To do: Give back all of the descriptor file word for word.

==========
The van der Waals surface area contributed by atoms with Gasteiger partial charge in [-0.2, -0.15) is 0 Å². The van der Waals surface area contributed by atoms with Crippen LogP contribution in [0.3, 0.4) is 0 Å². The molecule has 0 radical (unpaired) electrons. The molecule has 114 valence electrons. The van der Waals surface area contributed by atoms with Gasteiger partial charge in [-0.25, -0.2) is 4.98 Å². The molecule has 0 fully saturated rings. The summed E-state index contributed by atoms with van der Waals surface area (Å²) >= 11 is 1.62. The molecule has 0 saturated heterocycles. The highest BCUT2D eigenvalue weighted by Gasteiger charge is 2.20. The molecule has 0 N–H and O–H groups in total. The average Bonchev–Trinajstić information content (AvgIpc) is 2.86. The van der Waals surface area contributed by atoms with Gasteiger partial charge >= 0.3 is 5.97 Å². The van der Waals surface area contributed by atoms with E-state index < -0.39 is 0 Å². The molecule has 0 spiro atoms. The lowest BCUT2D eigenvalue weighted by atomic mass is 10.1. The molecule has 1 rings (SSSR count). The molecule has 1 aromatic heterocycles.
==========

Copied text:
The van der Waals surface area contributed by atoms with Gasteiger partial charge in [-0.2, -0.15) is 0 Å². The van der Waals surface area contributed by atoms with Crippen LogP contribution in [0.3, 0.4) is 0 Å². The molecule has 0 radical (unpaired) electrons. The molecule has 114 valence electrons. The van der Waals surface area contributed by atoms with Gasteiger partial charge in [-0.25, -0.2) is 4.98 Å². The molecule has 0 fully saturated rings. The summed E-state index contributed by atoms with van der Waals surface area (Å²) >= 11 is 1.62. The molecule has 0 saturated heterocycles. The highest BCUT2D eigenvalue weighted by Gasteiger charge is 2.20. The molecule has 0 N–H and O–H groups in total. The average Bonchev–Trinajstić information content (AvgIpc) is 2.86. The van der Waals surface area contributed by atoms with Gasteiger partial charge >= 0.3 is 5.97 Å². The van der Waals surface area contributed by atoms with E-state index < -0.39 is 0 Å². The molecule has 0 spiro atoms. The lowest BCUT2D eigenvalue weighted by atomic mass is 10.1. The molecule has 1 rings (SSSR count). The molecule has 1 aromatic heterocycles.